Folks, if you want to know why Steven Ziaja an Alabama Law Enforcement Agent and his girlfriend Sheriff Ana Franklin put so much money into the pay day loan companies, you need only to read the payday lending reform bill that recently cleared the senate.
Even if the reform bill is eventually accepted into law, here is what a borrower can expect to pay if the Bill sets the loan cap at $1,500.00:
Here is what you would pay should you borrow $1,500.00 with a 45% cap on the loan and you paid the loan back in six months: Your monthly payment will be $283.82 and you will have paid $202.92 in interest. Of course, if you don't pay it back in time or miss a payment, penalties kick in.
The way the payday loans currently work in Alabama is the lender loans the borrower $500.00 on a 14 day note. The company charges $17.50 per $100.00: If the note is paid back within the 14 day time frame, you will have paid $87.50 for the privilege.
This example requires the borrower to repay the loan within 14 days. Things get a little sticky when you do not pay the loan back within the allotted time frame. Please read the fine print before you sign the contract.
The interest rate continues to climb. If the state could put a cap on the interest rate that would be wonderful, even though 45% interest still sound like a license to steal. It sounds better than eventually paying 300 to 400 percent interest. FYI if you borrow $500.00 and end up paying the $500.00 back plus 300% interest you will be paying Back $750.00.
Posted: Wednesday, April 6, 2016 12:10 am | Updated: 6:07 am, Wed Apr 6, 2016.
MONTGOMERY — People who borrow from payday lenders would have more time to pay back the loans under legislation approved Tuesday by the Alabama Senate.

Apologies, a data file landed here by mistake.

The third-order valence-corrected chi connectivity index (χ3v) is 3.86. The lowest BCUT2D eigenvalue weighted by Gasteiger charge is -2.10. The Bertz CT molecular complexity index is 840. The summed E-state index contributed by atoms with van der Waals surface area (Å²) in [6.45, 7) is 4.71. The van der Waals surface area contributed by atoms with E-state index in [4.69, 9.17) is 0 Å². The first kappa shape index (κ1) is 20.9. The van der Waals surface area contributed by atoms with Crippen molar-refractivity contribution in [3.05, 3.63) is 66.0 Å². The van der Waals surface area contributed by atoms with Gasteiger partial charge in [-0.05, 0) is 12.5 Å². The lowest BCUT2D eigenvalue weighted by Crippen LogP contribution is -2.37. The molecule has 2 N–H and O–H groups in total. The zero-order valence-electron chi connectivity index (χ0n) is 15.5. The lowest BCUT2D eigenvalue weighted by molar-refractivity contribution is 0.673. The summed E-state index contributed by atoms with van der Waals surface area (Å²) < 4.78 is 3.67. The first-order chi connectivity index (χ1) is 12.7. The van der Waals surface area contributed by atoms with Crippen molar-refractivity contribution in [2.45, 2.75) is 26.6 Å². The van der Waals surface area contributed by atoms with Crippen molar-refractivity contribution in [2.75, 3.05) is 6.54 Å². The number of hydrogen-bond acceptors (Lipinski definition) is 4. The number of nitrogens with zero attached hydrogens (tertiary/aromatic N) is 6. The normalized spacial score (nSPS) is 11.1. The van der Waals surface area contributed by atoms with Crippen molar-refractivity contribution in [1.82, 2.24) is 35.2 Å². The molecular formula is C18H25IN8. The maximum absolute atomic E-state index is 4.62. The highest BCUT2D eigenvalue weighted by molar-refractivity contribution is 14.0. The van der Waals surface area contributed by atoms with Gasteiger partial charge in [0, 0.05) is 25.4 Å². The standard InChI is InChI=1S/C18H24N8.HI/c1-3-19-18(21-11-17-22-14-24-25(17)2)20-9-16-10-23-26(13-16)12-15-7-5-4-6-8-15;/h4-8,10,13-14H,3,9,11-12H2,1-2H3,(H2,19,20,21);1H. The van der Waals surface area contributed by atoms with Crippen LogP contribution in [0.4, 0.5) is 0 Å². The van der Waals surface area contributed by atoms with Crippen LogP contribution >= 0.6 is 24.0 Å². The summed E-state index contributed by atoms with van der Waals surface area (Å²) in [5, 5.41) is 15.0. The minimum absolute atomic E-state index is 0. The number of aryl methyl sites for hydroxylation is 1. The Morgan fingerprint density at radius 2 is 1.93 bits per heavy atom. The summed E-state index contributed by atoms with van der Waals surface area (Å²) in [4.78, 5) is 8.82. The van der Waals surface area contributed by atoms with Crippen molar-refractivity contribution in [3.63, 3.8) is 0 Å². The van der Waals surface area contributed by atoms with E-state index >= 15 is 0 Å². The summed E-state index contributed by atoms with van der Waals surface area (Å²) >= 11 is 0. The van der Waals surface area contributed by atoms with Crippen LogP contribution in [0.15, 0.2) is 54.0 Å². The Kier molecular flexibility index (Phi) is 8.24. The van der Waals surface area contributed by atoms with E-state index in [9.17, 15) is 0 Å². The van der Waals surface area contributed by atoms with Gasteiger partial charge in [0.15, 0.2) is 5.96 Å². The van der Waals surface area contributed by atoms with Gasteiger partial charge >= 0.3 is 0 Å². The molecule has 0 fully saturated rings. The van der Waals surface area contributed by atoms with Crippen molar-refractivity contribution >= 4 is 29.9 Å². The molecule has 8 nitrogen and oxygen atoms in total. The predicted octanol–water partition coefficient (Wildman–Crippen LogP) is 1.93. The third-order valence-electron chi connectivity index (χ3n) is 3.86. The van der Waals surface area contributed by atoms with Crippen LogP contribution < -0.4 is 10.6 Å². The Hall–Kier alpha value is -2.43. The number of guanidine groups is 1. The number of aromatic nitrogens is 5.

Senate Bill 91 by Sen. Arthur Orr, R-Decatur, is modeled after a Colorado law and extends repayment periods from the current two-to-four weeks to six months. It also caps a finance charge at 45 percent, though additional fees could push the maximum allowable interest rates above that.
This is the first payday reform legislation to clear a legislative chamber in recent years.
“It allows the industry to continue, it allows a product that a lot of people rely upon for short-term loans, but it decreases the punitive nature of our current system,” Orr said after the vote.
The bill now moves to the Alabama House, where there is at least one other reform bill in play.
Advocates for reform have said Orr’s bill is a compromise. Currently, interest on loans can be more than 400 percent.
Kimble Forrister, executive director of the advocacy group Arise Citizens’ Policy Project, said Orr’s bill is meaningful reform.
“(It) would give payday borrowers a more realistic path out of debt by allowing them to make installment payments over time,” Forrister said in a written statement.
“The bill also would slash interest rates and place other overdue, common-sense limits on payday loans in Alabama.”
Orr on Tuesday fended off a few efforts to change his legislation, including an amendment to raise the current cap on payday loans from $500 to $1,500. That amendment was from Sen. Bobby Singleton, D-Greensboro.
“I know we have to do something about this industry … (but) there are people out there who are unbankable,” Singleton said.
Payday lenders have argued they serve customers others don’t and whose only collateral is a check.
Orr last month said information from the Alabama Banking Department’s lending database, which began collecting information last August, shows about 205,000 borrowers in the state have taken out about 1 million loans. The average amount is $325. About 70 percent of those loans are what Orr called rollovers, in which people don’t pay off the original loan and extend it.
Orr said in Colorado, a $300, two-week loan carries $16 in fees. In Alabama, the same loan costs $52.50.
Meanwhile, Alabama lenders charge more for loans than surrounding states do, Orr said Tuesday.
“Why is that?” Orr said. “Because we allow it.”